a) New syntax is not recognized in older browsers. b) Some of the new features in the specification aren’t even implemented in any stable browsers yet.
So, what do you do with the new stuffs? Do you just have to wait around for years for all the old browsers to fade away & be patience for browser vendors to implement the new features. Well it’s not a good idea right?
The word “Polyfill” is an invented term (by Remy Sharp) used to refer talking the definition of a newer feature and producing a piece of code that’s equivalent to the behavior, but is able to run in older JS environments.
For example, ES6 defines a utility called
Number.isNaN(..) to provide accurate, non-buggy check for
NaN values, deprecating the original
isNaN(..) utility. But it’s easy to polyfill that utility so that you can start using it in your code regardless of whether the end user is an ES6 browser or not.
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if statement guards against applying the polyfill definition in ES6 browsers where it will already exist. If it’s not already present, we define
Note: The check we do here takes advantage of a quirk with
NaN values, which is that they’re the only value in the whole language that is not equal to itself. So the
NaN value is the only one that would make
x !== x be
Not all new features are fully polyfillable. Sometimes most of the behavior can be polyfilled, but there are still small deviations. You should be really, really careful in implementing a polyfill yourself, to make sure you are adhering to the specification as strictly as possible.
There’s no way to polyfill new syntax that has been added to the language. The new syntax would throw an error in the old JS engine as unrecognized/invalid.
So the better option is to use a tool that converts your newer code into older code equivalents. This process is commonly called “transpiling,” a term for transforming + compiling.
Essentially, your source code is authored in the new syntax form, but what you deploy to the browser is the transpiled code in old syntax form. You typically insert the transpiler into your build process, similar to your code linter or your minifier.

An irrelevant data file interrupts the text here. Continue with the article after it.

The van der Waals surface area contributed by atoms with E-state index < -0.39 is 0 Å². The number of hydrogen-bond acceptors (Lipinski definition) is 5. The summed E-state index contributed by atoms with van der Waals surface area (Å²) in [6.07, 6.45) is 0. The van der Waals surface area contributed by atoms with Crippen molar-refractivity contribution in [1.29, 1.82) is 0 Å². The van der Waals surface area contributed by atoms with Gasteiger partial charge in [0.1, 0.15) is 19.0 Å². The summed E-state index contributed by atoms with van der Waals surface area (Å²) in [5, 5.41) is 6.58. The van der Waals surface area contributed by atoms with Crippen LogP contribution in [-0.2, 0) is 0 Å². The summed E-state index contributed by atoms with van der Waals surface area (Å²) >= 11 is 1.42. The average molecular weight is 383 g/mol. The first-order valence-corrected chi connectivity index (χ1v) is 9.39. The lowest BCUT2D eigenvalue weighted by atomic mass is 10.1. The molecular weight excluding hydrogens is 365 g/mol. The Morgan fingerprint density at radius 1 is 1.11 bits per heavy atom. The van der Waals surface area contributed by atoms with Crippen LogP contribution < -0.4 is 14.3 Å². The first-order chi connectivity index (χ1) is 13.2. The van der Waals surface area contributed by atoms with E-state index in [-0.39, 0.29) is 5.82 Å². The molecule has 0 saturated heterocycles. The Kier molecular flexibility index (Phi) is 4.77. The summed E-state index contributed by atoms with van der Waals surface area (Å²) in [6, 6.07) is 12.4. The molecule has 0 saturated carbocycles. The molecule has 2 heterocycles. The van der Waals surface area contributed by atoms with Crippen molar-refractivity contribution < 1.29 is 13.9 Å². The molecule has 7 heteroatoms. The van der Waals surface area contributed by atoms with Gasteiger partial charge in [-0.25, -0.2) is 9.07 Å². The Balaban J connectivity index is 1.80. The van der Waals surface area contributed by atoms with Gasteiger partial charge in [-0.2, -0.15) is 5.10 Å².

You might wonder why you’d go to the trouble to write new syntax only to have it transpiled away to older code – why not just write the older code directly?
Here’s a quick example of transpiling. ES6 adds a feature called “default parameter values.” It looks like this:
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Simple, right? Helpful, too! But it’s new syntax that’s invalid in pre-ES6 engines. So what will a transpiler do with that code to make it run in older environments?
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As you can see, it checks to see if the
arguments value is
void 0 (aka
undefined), and if so provides the
2 default value; otherwise, it assigns whatever was passed.
In addition to being able to now use the nicer syntax even in older browsers, looking at the transpiled code actually explains the intended behavior more clearly.
You may not have realized just from looking at the ES6 version that
undefined is the only value that can’t get explicitly passed in for a default-value parameter, but the transpiled code makes that much more clear.
The last important detail to emphasize about transpilers is that they should now be thought of as a standard part of the JS development ecosystem and process. JS is going to continue to evolve, much more quickly than before, so every few months new syntax and new features will be added.
If you use a transpiler by default, you’ll always be able to make that switch to newer syntax whenever you find it useful, rather than always waiting for years for today’s browsers to phase out.
There are quite a few great transpilers for you to choose from. Here are some good options at the time of this writing: